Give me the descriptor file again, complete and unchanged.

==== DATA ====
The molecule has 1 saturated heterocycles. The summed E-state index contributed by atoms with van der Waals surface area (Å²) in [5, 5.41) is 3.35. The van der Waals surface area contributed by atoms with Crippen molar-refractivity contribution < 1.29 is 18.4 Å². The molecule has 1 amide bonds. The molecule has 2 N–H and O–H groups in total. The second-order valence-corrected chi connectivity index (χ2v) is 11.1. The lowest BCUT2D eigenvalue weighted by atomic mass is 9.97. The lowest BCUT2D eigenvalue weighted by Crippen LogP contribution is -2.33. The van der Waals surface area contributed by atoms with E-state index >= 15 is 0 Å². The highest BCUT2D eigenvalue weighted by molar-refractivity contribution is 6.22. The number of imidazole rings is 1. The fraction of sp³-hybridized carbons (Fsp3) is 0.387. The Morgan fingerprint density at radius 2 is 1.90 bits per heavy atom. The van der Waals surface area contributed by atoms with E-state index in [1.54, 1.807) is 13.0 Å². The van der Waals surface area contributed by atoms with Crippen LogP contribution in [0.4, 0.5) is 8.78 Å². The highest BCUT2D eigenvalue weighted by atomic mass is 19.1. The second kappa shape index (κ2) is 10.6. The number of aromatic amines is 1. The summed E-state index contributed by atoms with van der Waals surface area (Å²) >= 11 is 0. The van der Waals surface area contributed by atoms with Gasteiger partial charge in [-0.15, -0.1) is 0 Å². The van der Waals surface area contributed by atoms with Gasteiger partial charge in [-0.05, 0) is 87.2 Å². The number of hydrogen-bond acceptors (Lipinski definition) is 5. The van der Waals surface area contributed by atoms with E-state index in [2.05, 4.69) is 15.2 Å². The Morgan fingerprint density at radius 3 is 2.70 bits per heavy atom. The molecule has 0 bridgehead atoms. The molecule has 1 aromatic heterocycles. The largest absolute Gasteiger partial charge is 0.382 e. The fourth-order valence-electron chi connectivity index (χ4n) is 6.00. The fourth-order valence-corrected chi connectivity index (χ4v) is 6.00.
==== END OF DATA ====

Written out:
The molecule has 1 saturated heterocycles. The summed E-state index contributed by atoms with van der Waals surface area (Å²) in [5, 5.41) is 3.35. The van der Waals surface area contributed by atoms with Crippen molar-refractivity contribution < 1.29 is 18.4 Å². The molecule has 1 amide bonds. The molecule has 2 N–H and O–H groups in total. The second-order valence-corrected chi connectivity index (χ2v) is 11.1. The lowest BCUT2D eigenvalue weighted by atomic mass is 9.97. The lowest BCUT2D eigenvalue weighted by Crippen LogP contribution is -2.33. The van der Waals surface area contributed by atoms with E-state index >= 15 is 0 Å². The highest BCUT2D eigenvalue weighted by molar-refractivity contribution is 6.22. The number of imidazole rings is 1. The fraction of sp³-hybridized carbons (Fsp3) is 0.387. The Morgan fingerprint density at radius 2 is 1.90 bits per heavy atom. The van der Waals surface area contributed by atoms with E-state index in [1.54, 1.807) is 13.0 Å². The van der Waals surface area contributed by atoms with Crippen LogP contribution in [0.4, 0.5) is 8.78 Å². The highest BCUT2D eigenvalue weighted by atomic mass is 19.1. The second kappa shape index (κ2) is 10.6. The number of aromatic amines is 1. The summed E-state index contributed by atoms with van der Waals surface area (Å²) >= 11 is 0. The van der Waals surface area contributed by atoms with Gasteiger partial charge in [-0.15, -0.1) is 0 Å². The van der Waals surface area contributed by atoms with Gasteiger partial charge in [-0.05, 0) is 87.2 Å². The number of hydrogen-bond acceptors (Lipinski definition) is 5. The van der Waals surface area contributed by atoms with E-state index in [2.05, 4.69) is 15.2 Å². The Morgan fingerprint density at radius 3 is 2.70 bits per heavy atom. The molecule has 0 bridgehead atoms. The molecule has 1 aromatic heterocycles. The largest absolute Gasteiger partial charge is 0.382 e. The fourth-order valence-electron chi connectivity index (χ4n) is 6.00. The fourth-order valence-corrected chi connectivity index (χ4v) is 6.00.